14. Rand and Tolkien obsessives–who are the more obnoxious?

  15. Rand and Tolkien obsessives–who are the more obnoxious?

    Randroids by a country mile.

  16. Jesse,

    Somehow, I’m not surprised.

    Rand wasn’t so bad as to back Saruman. No. She’d have backed Denethor and his strike against the looters on the White Council.

  17. Rand didn’t like anything that wasn’t paved or encased in metal.

    And it’s Saruman, not Saroman, dammit!

    *smokes a big bowl of pipe-weed to calm down*

  18. And for christ’s sake it is Saruman (Curun?r L?n in Sindarin) 😉

  19. Randolph Carter

    Tolkien pedants unite…

    Is that long-bottom leaf?

    Hipsters only smoke long-bottom.

  20. Randolph Carter,

    It was Serutan in Bored of the Rings.

  21. I believe Ayn Rand’s point was that when humans are free they will accomplish great feats. There is, of course, a gradient. She concentrated on those near perfection to illustrate the point that they can (and will) improve the world in the highest degree only through the free market because of the inevitable human nature concerning greed.

    And Ayn Rand tyrannical? As far as I know her entire philosophy revolved around the inherent right of humans to be free to do as they please. Sure, she was arrogant towards those she disagreed with, but I don’t think she ever wanted the STATE to do anything about it. Maybe you people should start making distinctions between violence and non-violence.

  22. Yes it is Saruman. What was that about Randians being more annoying?

  23. Bored of the Rings was fairly amusing

    And Neu Mejican, it’s from the Southfarthing.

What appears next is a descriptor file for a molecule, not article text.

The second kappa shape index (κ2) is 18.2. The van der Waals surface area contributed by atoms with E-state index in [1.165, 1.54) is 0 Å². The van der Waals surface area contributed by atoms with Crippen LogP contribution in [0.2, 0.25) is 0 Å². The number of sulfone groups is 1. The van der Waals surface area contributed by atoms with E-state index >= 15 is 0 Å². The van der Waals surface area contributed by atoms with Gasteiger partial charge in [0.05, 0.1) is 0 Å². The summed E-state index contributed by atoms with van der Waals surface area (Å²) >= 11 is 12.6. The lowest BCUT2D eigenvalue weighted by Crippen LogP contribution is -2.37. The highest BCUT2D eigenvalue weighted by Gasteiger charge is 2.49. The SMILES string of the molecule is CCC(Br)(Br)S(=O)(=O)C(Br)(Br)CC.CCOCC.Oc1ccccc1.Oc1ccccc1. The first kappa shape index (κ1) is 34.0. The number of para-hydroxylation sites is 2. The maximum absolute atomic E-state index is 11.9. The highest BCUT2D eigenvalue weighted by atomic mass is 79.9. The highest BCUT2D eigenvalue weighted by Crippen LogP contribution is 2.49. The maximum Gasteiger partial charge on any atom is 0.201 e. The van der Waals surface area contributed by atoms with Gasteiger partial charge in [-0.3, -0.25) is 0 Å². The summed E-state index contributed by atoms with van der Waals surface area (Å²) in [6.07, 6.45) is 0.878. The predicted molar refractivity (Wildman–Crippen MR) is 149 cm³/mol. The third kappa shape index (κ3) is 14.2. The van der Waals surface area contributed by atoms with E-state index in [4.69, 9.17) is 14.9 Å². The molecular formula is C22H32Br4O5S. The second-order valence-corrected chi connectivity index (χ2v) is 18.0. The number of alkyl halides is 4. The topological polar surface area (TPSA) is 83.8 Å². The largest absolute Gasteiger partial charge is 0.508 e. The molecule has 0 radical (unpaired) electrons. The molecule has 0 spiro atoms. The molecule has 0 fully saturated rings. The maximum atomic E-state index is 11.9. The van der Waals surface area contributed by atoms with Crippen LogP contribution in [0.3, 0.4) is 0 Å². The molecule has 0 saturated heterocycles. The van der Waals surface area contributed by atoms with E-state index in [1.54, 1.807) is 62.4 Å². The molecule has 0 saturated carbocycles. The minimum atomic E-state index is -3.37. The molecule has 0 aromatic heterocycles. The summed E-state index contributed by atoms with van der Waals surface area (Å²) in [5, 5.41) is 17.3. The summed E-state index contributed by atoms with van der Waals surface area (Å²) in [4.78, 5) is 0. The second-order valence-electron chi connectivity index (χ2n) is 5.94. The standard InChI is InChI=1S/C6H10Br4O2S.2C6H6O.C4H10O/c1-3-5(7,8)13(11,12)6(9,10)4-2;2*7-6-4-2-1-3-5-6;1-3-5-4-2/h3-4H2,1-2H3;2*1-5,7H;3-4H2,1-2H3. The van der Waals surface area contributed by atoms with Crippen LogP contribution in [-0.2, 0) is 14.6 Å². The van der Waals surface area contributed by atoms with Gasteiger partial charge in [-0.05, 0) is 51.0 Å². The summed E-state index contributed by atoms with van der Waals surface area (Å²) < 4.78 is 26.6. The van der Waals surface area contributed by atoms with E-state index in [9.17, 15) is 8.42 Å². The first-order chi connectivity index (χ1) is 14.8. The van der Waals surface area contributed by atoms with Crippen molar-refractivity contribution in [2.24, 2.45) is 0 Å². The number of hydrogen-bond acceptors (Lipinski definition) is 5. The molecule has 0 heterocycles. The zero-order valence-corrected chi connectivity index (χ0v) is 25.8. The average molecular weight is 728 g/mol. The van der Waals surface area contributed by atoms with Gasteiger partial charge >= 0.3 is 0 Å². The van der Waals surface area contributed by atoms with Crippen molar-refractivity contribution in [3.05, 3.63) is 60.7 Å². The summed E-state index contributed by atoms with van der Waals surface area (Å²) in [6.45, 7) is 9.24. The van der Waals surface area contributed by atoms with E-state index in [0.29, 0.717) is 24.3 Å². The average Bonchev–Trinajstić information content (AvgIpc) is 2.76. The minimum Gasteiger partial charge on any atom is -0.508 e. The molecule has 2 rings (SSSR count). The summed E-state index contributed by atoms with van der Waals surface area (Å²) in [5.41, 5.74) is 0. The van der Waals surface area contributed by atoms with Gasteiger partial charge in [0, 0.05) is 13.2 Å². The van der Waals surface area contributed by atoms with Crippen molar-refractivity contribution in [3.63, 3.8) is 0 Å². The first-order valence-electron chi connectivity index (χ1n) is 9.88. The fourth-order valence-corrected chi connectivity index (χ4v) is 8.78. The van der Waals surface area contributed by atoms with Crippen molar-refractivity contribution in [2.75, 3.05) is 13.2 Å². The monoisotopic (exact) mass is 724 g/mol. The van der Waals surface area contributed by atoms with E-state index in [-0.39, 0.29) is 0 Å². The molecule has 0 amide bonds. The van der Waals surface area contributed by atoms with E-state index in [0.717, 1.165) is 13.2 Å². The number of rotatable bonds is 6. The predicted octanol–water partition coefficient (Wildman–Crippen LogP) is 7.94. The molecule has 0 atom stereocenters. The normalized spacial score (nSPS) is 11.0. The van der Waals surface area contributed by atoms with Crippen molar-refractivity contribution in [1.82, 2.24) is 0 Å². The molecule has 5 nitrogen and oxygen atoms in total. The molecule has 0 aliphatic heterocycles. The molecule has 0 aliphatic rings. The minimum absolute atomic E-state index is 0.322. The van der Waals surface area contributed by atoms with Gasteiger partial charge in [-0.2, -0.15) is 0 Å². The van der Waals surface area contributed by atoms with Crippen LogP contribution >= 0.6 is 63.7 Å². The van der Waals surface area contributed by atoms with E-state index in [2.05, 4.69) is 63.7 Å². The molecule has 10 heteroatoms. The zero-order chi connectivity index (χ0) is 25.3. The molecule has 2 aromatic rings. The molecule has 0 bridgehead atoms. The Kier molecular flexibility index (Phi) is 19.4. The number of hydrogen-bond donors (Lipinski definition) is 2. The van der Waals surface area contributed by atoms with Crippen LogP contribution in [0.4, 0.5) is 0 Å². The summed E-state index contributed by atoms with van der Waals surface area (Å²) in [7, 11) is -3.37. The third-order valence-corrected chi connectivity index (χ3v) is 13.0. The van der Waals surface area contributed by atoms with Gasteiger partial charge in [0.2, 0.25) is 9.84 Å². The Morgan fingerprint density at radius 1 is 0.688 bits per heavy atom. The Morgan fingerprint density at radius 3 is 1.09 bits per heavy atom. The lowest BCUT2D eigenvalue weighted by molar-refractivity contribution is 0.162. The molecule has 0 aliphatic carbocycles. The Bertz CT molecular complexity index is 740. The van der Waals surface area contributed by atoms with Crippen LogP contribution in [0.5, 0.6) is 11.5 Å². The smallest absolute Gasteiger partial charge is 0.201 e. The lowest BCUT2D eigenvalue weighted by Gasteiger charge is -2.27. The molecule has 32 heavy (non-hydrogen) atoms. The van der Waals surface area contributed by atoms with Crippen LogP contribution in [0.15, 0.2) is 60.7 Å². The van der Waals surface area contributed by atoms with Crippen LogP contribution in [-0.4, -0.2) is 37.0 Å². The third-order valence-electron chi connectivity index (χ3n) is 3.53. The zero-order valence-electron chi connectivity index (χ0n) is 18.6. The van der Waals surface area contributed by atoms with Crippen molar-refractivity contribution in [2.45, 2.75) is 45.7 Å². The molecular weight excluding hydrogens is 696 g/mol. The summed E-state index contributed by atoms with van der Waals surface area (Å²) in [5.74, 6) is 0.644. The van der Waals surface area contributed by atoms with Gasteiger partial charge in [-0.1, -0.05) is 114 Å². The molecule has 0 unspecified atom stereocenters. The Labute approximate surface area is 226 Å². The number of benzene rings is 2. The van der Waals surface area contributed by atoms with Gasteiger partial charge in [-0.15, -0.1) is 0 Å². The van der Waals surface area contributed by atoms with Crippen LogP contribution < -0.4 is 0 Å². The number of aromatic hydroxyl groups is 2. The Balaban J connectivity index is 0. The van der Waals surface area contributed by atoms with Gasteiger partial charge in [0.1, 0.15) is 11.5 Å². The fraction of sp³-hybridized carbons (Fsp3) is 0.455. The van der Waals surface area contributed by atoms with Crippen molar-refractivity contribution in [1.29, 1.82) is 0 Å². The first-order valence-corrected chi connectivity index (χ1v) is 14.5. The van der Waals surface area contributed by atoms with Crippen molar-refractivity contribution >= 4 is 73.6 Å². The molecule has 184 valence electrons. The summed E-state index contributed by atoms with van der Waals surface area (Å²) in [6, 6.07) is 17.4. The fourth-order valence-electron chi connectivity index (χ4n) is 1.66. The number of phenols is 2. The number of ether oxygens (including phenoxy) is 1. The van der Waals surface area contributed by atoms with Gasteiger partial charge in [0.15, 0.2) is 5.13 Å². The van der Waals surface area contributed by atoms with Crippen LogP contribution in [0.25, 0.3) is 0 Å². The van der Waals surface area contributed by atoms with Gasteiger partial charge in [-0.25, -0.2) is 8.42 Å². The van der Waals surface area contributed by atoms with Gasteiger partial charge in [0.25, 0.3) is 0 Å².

24. Rand and Tolkien obsessives–who are the more obnoxious?

    AFAIC, they both spewed more than their fair share of utopian fantasy, making them both equally obnoxious in my book.

  25. Rand and Tolkien that is. Their obsessives are just weenies.

  26. I haven’t read LOTR, but I did read the Silmarillion. Mythical struggles can be read for their messages, but the messages never overwhelm the story. Proof: there’s disagreement about what the “message” of Tolien’s work and world is.

    Then there’s Rand. Why, I wonder, did Alyssa Rosenbaum leave Russia at all? She had a great future ahead of her writing grandiose boy-meets-tractor epics for Stalin.

    It was Proust who said a novel with a message is like a present with the price tag left on.

  27. The distinction is simple. Rand would not have had a heroic character actually try to wield the power of the Ring. That would be wrong, even in her philosophy. However, if Rand actually was handed the One Ring, she’d definitely use it.

    Hope that clears everything up.

  28. Sure, Rand’s protagonists are all Olympic gods indifferent to the plight of mere mortals, while Tolkien’s characters are Everyman or perhaps more aptly, Old Testament figures (“Who, me? Um, God, couldn’t You find someone else?”) I’m not sure there’s all that strong a libertarian theme in Tolkien, though, unless it’s the Hobbits’ natural inclination to be left the hell alone. We may be more fascinated by the former, but it is much easier to identify or empathize with the latter.